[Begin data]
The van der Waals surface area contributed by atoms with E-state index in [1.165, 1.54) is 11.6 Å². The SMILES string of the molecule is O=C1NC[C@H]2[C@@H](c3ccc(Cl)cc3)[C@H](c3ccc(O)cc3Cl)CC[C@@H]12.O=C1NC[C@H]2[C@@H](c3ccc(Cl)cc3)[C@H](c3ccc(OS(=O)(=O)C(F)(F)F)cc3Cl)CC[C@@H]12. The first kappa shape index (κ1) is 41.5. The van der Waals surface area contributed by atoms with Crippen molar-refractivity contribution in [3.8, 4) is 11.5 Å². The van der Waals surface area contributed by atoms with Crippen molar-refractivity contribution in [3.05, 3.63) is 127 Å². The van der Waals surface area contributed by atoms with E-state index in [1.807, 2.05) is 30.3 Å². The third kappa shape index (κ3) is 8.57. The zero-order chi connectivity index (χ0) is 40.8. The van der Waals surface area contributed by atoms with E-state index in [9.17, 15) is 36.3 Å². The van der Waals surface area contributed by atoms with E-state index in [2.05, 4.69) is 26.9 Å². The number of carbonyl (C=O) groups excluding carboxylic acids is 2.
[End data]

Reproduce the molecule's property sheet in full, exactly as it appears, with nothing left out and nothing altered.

The van der Waals surface area contributed by atoms with E-state index in [1.165, 1.54) is 11.6 Å². The SMILES string of the molecule is O=C1NC[C@H]2[C@@H](c3ccc(Cl)cc3)[C@H](c3ccc(O)cc3Cl)CC[C@@H]12.O=C1NC[C@H]2[C@@H](c3ccc(Cl)cc3)[C@H](c3ccc(OS(=O)(=O)C(F)(F)F)cc3Cl)CC[C@@H]12. The first kappa shape index (κ1) is 41.5. The van der Waals surface area contributed by atoms with Crippen molar-refractivity contribution in [3.8, 4) is 11.5 Å². The van der Waals surface area contributed by atoms with Crippen molar-refractivity contribution in [3.05, 3.63) is 127 Å². The van der Waals surface area contributed by atoms with E-state index in [1.807, 2.05) is 30.3 Å². The third kappa shape index (κ3) is 8.57. The zero-order chi connectivity index (χ0) is 40.8. The van der Waals surface area contributed by atoms with E-state index in [9.17, 15) is 36.3 Å². The van der Waals surface area contributed by atoms with E-state index in [2.05, 4.69) is 26.9 Å². The number of carbonyl (C=O) groups excluding carboxylic acids is 2.